The foundation of and for all of Cambridge, the Cambridge Community Foundation aspires to make the community vibrant, just, and equitable today and into the future. It draws on assets and expertise to support organizations that provide social services, academic growth, cultural enrichment, and economic mobility and opportunity, and champions community grassroots changemakers of today and tomorrow.

List of all grant recipients


About Fresh: $10,000

The Fresh Connect program supports nutrition via the development of retail partnerships, healthcare partnerships, and Fresh Connect technology.

Cambridge Economic Opportunity Committee (CEOC): $25,000

CEOC is focusing on food security by creating an infrastructure to respond to the needs of local, grassroots food pantries.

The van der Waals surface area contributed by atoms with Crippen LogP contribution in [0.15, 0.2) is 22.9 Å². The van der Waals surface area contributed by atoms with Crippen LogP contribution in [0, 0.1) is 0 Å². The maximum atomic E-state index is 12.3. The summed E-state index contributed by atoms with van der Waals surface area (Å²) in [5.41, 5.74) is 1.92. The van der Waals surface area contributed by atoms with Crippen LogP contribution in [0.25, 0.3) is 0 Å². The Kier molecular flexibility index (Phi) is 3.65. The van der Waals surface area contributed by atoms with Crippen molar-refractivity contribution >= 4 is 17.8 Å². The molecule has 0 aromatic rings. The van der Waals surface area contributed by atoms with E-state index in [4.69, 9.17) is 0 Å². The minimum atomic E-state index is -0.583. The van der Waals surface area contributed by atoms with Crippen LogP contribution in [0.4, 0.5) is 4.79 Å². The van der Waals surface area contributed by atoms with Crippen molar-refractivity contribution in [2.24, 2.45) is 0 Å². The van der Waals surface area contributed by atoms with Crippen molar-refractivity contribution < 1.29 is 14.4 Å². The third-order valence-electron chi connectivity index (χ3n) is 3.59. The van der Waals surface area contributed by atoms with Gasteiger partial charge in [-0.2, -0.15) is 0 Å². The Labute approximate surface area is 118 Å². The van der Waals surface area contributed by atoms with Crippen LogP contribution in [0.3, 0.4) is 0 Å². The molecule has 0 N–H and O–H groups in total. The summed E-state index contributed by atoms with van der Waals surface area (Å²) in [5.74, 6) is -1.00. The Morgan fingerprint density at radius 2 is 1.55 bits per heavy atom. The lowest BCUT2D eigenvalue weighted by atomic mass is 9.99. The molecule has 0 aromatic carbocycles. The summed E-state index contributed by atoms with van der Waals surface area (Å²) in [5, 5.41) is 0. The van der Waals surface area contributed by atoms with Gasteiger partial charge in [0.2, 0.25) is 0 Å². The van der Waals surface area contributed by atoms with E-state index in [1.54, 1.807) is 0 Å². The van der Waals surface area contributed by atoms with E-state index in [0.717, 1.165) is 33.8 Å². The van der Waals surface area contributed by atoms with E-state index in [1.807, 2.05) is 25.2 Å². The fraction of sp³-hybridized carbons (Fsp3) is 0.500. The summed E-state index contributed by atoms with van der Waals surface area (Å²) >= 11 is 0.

Harvard Square Churches Meals Program: $4,000

A marketplace for basic daily needs of guests and toiletries distribution will supplement the program’s existing weekly evening meal.

Lovin’ Spoonfuls: $7,800

The diversion program rescues perfectly good food before it hits the waste stream and provides it, at no cost, to nonprofits that support community members struggling to obtain enough to eat.

Mass Farmers Markets: $11,000

The Central Square Farmers Market will be managed year-round, and a new market will be established in Kendall Square.

Rescuing Leftover Cuisine Massachusetts: $5,000

The organization will expand its mission and impact by feeding people instead of landfills, meeting Cantabrigians’ nutritional needs, and breaking the cycle of poverty.

The Outdoor Church of Cambridge: $1,000